When others asked after Andrea’s well-being, Diana would say, “She’s doing fine,” all the while, “I wonder how she really is doing. How can she handle being called a pathological liar? How did she handle being called a con artist? How did she handle being called a drug addict? How did she handle all the negativity about her in the media? How did she handle being called a racist individual? How did she handle being called a gold-digger? Hearing that she pulled off her plan? How did she handle the extreme pressures and the constant bullying of the defense lawyers?… How will she ever trust again?”
As Greene argued for the most lenient sentence available for Cosby, he tried to draw a distinction between the court of public opinion—a direct descendant, he said, of mob rule and village stonings—and the court of law, which he hoped would not “be affected by all that noise.”
In Greene’s telling, Cosby is a child of segregation and a veteran, someone who used his comedy to connect people of all races through “universal life experiences.” Today, “Mr. Cosby is not dangerous. 81-year-old blind men who are not self-sufficient are not dangerous, except, perhaps, to themselves.”
“Mr. Cosby is not dangerous. 81-year-old blind men who are not self-sufficient are not dangerous, except, perhaps, to themselves.”
Steele, whose voice often rose to a yell, reminded Judge O’Neill of Cosby’s “deviance”—the elaborate grooming and planning that went into his assault. “You look at this person who specialized in drugging, incapacitating, and then sexually assaulting… and seemingly gets some kind of sexual arousal from gaining the trust and rendering people unconscious. To say that he’s too old to do that? To say that he should get a pass because it’s taken this long to catch up to what he’s done? That that somehow gives him – what they’re asking for is a Get Out Of Jail free card.”
Throughout Steele’s argument, Cosby stroked his chin with his thumb and his forefinger. Sometimes a wide, cartoonish smile seemed to slice his face in two.
“To say that he couldn’t do this again to anybody? Your honor, that runs in the face of what we have seen here and who this is,” Steele shouted. “This is a guy that, given the opportunity, I have no doubt he could do it again. And what he did to Andrea? He’s too old to drug somebody and stick his hand in her? Too old to do that? I ask the court to reconsider that long and hard.”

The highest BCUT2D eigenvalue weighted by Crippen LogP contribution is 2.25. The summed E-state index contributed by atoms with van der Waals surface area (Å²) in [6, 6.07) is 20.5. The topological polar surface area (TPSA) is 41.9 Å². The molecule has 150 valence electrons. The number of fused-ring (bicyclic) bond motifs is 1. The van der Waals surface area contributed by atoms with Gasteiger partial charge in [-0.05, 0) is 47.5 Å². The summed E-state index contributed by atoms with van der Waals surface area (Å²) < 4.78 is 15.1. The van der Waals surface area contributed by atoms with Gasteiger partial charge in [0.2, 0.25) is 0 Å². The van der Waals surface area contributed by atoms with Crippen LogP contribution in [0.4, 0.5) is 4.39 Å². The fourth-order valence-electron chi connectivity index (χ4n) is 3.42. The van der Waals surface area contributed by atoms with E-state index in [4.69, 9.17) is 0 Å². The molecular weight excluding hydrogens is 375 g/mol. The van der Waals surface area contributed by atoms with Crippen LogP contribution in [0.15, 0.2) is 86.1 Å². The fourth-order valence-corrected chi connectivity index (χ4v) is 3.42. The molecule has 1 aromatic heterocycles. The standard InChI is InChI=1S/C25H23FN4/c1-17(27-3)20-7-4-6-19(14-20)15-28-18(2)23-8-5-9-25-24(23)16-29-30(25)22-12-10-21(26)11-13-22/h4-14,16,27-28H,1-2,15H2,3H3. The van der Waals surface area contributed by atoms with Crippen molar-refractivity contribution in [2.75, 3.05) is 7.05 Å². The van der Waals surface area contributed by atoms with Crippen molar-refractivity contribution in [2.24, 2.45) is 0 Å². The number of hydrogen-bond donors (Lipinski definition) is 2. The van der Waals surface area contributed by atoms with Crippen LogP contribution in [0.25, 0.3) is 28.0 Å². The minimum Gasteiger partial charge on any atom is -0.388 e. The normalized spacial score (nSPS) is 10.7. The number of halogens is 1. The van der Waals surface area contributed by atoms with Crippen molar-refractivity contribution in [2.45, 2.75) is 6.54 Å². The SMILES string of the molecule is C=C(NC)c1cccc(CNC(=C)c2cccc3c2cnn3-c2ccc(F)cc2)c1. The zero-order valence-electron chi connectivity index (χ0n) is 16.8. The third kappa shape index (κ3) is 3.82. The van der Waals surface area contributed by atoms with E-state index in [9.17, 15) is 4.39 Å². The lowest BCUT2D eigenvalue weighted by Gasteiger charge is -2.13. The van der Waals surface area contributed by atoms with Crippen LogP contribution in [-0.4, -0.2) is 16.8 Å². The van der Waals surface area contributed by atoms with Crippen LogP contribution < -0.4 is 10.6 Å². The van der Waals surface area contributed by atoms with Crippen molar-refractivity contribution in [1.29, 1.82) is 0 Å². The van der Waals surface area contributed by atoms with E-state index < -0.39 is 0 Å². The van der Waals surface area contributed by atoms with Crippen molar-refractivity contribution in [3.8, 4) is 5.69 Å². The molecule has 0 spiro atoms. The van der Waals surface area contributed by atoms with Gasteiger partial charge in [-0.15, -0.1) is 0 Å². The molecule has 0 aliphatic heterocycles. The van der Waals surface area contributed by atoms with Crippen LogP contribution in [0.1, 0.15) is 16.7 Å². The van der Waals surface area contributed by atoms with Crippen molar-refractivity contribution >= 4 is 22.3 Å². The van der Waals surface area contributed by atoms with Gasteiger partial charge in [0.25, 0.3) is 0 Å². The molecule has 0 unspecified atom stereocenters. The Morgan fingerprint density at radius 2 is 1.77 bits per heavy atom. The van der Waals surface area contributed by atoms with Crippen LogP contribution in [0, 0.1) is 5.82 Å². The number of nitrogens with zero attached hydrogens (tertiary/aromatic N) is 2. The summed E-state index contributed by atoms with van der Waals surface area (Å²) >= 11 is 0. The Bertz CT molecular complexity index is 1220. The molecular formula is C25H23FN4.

A harsh sentence, Steele said, would also serve as a deterrent, proving to would-be sex offenders “that despite wealth, despite bullying tactics, despite PR teams and other folks trying to change the optics, the bottom line is that nobody is above the law.”
Early Monday morning, Judge O’Neill heard from Dr. Kristen Dudley, a psychologist and member of the state Sexual Offenders Assessment Board, the official who—based on “boxes” of documents, including trial transcripts from 2017 and 2018 and all the relevant police reports—determined Cosby met the criteria to be classified as a sexually violent predator.
That information, specifically the testimony of the five women who told the jury that Cosby had drugged and sexually assaulted them, “create a picture of a person, Mr. Cosby, who befriends women and, during the course of the friendship, was able to ply them with drugs and/or alcohol, to sedate them” and assault them, Dudley said.
“How do we know his future victim hasn’t already been met?”
Constand and Cosby, “had multiple conversations about her life, her career, her ambitions,” Dudley said. “These actions, and drugging and sexually assaulting her, were for the sole purpose of his sexual gratification.”
According to Dudley, Cosby’s behavior is consistent with a diagnosis of “a specified paraphilic disorder with non-consenting women,” which is recognized by the DSM. “He’s been engaged in this behavior for over 30 years,” she said.
Greene pressed Dudley on the likelihood that Cosby would reoffend in the future.
“As an esteemed member of the community, using his power and prestige, he is able to meet people and befriend them,” Dudley said. “And it is during the course of the friendship that the sexual offending occurs… Because of the paraphilia, I believe it is likely to reoccur.”
“Do you acknowledge that he is terminally blind?” Greene asked.
“Yes,” Dudley said.
“How’s he going to go meet these people?”
“People who are blind… are able to meet people,” Douglas said. Then, in what seemed like a pointed choice of words, considering, she went on: “It does not render them unconscious.”
As Dudley could not think of any allegations made against Cosby in the past 14 years — that is, since the assault of Constand — Greene asked, does it really seem more likely that Cosby will meet a victim in the future that it was in the past?
Douglas’ reply: “How do we know his future victim hasn’t already been met?”